From August 2016 to August 2018, the North Carolina Division of Coastal Management (DCM) conducted a pilot program in five communities to better understand local experiences with coastal hazards and to identify areas where state and local staff can focus resources to mitigate future impacts from flooding, winds, and other damaging events. View the Story Map which provides an overview of the project, outlines the process and provides insight into each community's perspective on resilience.
To inform the pilot program, the DCM conducted a coast-wide needs assessment survey in February 2017. Through the survey, flooding and stormwater management were identified as the most common issue faced by local governments. Local government staff reported a strong need for increased vulnerability assessments for resilience planning and increased project funding and grant-writing assistance. The Resilience Evaluation and Needs Assessment (RENA) project is intended to begin the process of conducting vulnerability assessments and resilience planning. It also serves as the basis for a larger effort to create an approach that other coastal communities can use to adapt and build resilience to natural hazards.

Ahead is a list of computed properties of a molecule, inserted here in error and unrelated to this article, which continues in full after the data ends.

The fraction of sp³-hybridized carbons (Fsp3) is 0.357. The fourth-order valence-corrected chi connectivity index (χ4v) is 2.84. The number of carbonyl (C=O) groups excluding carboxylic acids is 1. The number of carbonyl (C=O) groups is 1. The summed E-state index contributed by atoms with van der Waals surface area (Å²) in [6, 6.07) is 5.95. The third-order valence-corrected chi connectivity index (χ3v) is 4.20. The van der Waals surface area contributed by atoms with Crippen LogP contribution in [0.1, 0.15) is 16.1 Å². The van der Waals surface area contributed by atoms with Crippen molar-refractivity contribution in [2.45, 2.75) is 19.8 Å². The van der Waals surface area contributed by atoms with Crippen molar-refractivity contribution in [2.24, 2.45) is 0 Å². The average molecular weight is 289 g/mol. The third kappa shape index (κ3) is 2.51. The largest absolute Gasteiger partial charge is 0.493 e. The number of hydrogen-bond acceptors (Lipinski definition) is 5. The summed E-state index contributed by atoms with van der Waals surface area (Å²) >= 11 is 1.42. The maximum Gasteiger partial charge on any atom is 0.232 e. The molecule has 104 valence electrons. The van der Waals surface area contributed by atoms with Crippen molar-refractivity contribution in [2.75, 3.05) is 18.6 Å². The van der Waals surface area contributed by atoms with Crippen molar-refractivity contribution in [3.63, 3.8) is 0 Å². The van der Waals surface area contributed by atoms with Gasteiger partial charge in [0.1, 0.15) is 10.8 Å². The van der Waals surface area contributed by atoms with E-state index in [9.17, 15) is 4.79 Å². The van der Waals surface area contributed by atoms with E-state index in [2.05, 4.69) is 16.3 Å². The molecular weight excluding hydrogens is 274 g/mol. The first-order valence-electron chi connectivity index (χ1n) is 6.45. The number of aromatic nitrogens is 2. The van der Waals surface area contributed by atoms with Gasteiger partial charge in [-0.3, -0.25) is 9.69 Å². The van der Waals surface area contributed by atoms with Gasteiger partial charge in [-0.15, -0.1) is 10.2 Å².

From 2017 to 2018, DCM worked with local government staff to identify social and physical vulnerabilities to coastal hazards, as well as to uncover community-specific needs in building resilience.
The RENA process consisted of three main steps:
- asset mapping,
- community workshops and interviews, and
- hotspot identification for future project implementation.
Some of the key benefits of the project included: a localized understanding of the impact of hazards on important community assets; increased engagement from the community in the resilience planning process; and increased data to include in grant applications to implement projects identified through this process.
- Summary Report of RENA Pilot Project: found below, the report details the entire project and provides materials and instructions for other communities to be able to replicate the RENA process.